European grasslands initially keep cool during heatwaves through enhanced evaporation, but heat up much more rapidly once soil moisture has been exhausted, reports a study published online this week in Nature Geoscience. By contrast, soil moisture is evaporated more slowly in forests, which leads to more initial heating but cooler temperatures in the long term.
Adriaan Teuling and colleagues analysed energy flux measurements from a network of observation towers across European grasslands and forests. They found that the land surface heats twice as fast over forests as over grasslands at the beginning of a heatwave. However, in the absence of rain, grasslands surpass forests as the main source of heating for the atmosphere once they have dried out.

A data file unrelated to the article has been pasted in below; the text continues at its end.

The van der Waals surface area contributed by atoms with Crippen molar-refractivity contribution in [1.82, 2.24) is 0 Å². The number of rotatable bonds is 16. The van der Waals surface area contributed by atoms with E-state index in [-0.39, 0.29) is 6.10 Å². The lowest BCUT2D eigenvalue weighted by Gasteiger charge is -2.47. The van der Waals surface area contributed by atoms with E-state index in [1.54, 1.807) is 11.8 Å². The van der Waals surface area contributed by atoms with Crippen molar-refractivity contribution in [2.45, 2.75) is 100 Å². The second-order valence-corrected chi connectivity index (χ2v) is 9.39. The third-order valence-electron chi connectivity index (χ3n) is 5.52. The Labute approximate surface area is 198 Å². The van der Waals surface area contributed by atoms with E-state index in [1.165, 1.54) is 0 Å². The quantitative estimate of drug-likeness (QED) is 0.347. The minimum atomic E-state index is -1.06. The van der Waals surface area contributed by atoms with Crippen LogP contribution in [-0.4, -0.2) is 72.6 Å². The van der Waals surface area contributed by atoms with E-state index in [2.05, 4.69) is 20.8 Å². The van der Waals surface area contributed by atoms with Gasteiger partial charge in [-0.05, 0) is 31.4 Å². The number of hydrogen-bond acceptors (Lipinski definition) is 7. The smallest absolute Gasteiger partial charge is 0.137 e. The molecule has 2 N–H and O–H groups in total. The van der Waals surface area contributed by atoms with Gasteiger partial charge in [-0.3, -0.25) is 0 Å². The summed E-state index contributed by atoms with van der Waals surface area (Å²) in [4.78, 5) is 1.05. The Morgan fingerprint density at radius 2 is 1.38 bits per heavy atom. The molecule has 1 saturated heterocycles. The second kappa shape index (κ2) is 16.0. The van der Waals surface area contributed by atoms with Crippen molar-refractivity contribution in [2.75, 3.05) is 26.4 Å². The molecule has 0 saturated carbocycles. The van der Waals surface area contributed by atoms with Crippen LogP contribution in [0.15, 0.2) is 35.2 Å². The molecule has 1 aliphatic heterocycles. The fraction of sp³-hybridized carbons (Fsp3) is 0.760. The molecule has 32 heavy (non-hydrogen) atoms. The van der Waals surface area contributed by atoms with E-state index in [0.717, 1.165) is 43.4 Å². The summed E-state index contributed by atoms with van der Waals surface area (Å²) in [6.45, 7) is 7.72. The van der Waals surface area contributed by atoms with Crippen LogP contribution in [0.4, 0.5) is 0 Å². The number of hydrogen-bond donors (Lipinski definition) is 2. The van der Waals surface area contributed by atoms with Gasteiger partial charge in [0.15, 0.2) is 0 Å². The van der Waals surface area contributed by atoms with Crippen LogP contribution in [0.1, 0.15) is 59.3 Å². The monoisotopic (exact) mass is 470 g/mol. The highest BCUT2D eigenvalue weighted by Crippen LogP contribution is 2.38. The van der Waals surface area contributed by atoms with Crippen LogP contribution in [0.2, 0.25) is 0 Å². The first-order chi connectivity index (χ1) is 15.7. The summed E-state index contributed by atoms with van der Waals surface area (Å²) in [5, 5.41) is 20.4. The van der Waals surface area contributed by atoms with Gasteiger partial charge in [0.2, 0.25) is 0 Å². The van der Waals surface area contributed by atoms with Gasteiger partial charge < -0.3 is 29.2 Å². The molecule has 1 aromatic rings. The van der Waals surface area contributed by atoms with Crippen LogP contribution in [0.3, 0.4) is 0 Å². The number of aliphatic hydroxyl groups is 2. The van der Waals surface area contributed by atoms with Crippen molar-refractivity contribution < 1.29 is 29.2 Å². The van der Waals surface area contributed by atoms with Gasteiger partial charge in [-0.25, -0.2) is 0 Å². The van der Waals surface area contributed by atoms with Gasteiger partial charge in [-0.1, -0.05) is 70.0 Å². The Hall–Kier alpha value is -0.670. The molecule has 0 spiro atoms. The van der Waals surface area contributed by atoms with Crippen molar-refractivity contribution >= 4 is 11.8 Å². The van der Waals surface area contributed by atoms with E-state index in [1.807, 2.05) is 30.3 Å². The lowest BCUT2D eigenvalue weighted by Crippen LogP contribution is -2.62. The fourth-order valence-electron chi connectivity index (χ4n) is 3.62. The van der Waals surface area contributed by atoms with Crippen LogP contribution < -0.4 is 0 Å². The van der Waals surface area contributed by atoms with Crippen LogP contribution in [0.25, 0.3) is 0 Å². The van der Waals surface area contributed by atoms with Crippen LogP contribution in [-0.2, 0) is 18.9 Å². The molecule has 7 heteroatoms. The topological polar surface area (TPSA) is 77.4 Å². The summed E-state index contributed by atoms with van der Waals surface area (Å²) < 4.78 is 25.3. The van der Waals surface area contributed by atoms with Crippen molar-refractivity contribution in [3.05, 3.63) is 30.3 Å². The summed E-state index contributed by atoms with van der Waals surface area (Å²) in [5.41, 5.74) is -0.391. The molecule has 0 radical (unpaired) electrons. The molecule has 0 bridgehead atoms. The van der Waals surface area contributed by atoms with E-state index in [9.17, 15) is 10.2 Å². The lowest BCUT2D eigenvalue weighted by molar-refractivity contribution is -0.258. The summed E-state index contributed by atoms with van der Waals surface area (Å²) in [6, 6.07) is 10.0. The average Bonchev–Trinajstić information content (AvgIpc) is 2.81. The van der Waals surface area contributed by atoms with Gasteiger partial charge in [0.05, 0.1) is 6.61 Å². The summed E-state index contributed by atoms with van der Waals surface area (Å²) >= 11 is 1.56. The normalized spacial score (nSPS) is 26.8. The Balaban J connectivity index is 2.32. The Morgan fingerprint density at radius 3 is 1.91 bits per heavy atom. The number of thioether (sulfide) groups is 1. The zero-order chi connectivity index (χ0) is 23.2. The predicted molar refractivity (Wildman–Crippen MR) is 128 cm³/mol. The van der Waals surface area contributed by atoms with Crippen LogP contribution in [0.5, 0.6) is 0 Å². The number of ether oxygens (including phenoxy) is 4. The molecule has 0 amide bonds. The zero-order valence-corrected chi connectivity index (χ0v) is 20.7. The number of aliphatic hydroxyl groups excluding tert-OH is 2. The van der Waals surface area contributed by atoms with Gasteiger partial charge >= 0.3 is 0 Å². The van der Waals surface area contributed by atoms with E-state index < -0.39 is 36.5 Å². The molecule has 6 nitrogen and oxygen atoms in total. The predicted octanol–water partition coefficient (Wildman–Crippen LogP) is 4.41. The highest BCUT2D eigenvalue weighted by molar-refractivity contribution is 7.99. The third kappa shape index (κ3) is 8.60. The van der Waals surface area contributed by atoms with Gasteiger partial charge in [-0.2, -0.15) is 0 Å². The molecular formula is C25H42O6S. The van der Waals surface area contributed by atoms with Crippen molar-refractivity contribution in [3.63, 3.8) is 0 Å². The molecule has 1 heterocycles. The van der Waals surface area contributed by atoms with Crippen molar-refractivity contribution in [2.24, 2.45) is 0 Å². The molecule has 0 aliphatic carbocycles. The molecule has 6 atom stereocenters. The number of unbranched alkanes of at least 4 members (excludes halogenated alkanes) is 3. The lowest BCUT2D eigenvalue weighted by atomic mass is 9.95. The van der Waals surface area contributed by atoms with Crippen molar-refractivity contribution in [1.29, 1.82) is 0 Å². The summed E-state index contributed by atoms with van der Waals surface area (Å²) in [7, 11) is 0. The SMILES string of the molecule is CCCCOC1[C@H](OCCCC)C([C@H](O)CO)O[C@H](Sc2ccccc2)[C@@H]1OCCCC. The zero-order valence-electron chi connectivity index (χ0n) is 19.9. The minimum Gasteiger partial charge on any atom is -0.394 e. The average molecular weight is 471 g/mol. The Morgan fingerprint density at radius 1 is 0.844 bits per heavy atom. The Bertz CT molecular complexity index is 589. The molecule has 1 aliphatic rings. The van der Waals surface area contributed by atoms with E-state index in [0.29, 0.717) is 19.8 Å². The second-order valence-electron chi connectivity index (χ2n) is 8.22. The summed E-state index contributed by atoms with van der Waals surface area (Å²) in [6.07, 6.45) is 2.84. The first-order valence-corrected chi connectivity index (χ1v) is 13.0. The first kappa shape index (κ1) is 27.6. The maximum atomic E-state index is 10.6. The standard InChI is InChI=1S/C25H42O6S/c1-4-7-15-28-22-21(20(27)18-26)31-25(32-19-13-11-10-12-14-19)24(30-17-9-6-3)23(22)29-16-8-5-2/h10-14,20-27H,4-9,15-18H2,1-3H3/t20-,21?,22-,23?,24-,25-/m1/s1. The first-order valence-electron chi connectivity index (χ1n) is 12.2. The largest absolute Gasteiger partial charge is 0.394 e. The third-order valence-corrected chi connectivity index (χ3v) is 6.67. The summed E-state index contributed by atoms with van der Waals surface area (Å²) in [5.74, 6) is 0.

This process may explain the extreme temperatures in France during the later stages of the summer 2003 heatwave.
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